Normally, exhaust fan malfunctions are resolved when a tenant eventually complains about weird smells or stagnate air, and after an investigation reveals the nature of the problem.
Instead, algorithms based on billions of hours of aggregated performance data can detect that a fault has occurred in real time, before tenants even notice. As importantly because of the size of the data set and advances in machine learning, these algorithms can specify to operators exactly what that fault is, whether the fan belt has simply slipped off, has snapped and needs replacement, or there’s a more significant issue like a motor failure.
In addition to day-to-day operational issues, there are recurring processes that are frequently the source of headaches for owner-operators. One of the most common is tenant sub metering and billing.
From recording tenant meters manually, to transferring the data to accounting, to transcribing into tenant bills, there are too many touch points to completely avoid errors. And small typos can have major impacts down the line.
In fact, as shown in one of our case studies, simply because a meter reader recorded a “3” instead of a “2,” the bill generated for a client was nearly $16,000 higher than it should’ve been. The potential for needless tenant disputes and animosity is simply not worth it.
A digital tenant submetering process will collect readings in real-time and generate bills automatically each month. To move to a digital process, it depends on what the metering infrastructure is today. This video walks through the most common setups seen in commercial real estate and explains how to get on the path to an automated process for each scenario.
Another concern for owner-operators is their inability to monitor that their staff, vendors and service companies are performing their responsibilities. When one of the issues mentioned above occurs, a good manager will try to figure out the root cause and create a process to avoid the issue going forward.
But if that process is servicing a every other week, how do managers know that task is being completed? The answer is that maintenance is generally visible in real-time equipment performance data and managers can be automatically each time. This knowledge helps ensure that the responsibilities are being met and that everything needed to do the job is available to those on the ground.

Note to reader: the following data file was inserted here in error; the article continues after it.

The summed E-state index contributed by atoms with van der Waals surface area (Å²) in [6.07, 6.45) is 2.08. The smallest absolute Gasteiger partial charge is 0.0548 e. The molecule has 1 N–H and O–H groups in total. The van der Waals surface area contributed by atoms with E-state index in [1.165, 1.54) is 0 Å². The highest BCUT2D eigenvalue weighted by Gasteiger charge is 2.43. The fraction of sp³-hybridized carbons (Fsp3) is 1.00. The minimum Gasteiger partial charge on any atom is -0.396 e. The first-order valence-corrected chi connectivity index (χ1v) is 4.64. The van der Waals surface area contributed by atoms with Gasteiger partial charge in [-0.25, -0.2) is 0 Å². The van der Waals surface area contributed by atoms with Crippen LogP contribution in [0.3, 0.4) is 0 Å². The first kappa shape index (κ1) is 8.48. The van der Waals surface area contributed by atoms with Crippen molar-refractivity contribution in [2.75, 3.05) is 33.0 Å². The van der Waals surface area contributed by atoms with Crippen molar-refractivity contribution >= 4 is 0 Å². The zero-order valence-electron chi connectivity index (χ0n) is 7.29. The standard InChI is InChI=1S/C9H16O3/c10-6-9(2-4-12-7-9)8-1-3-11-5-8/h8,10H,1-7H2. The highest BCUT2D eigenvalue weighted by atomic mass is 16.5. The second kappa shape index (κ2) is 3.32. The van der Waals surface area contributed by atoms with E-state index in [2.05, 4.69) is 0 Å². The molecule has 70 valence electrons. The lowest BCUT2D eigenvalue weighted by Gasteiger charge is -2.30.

No matter how well a property is operated, eventually it will come time to retrofit existing equipment or purchase a replacement. Each equipment decision will have ramifications for years, or even decades, to come, so it is critical to make the right one.
Usually, the only data available to make decisions is the vendors’ estimates based on averages and rules of thumb. While a vendor may know intimately how their own equipment performs, it is impossible for them to know what effect that will have on the overall property and its operating expenses.
Instead of taking the vendor’s estimates at face value, analyzing the historical cost and consumption data of the current system enables owner-operators to shift from estimates to empirical evidence. In one example with an Enertiv client, a vendor proposed that their electronically commutated motors (ECMs), which reduce the cost to run exhaust fans by 30%, will produce $14,500 in annual savings. However, the data for exhaust fan costs with a 30% reduction only equated to $9,000 per year.
The more empirical data owners and operators have about each system in their portfolio, the smarter decisions they can make.
There is no telling what the future of smart building technology will hold. There’s no need to wait though, there are powerful combinations of sensors and software that can solve the problems that keep operators up at night.
It will take a shift in mentality, but operators should get into the habit of questioning whether the problem they are solving could’ve been avoided if they had been notified as soon as the issue occurred. It is likely that there is a low-cost sensor that could be deployed to do just that.
Get rid of these common headaches. See how Enertiv can help today!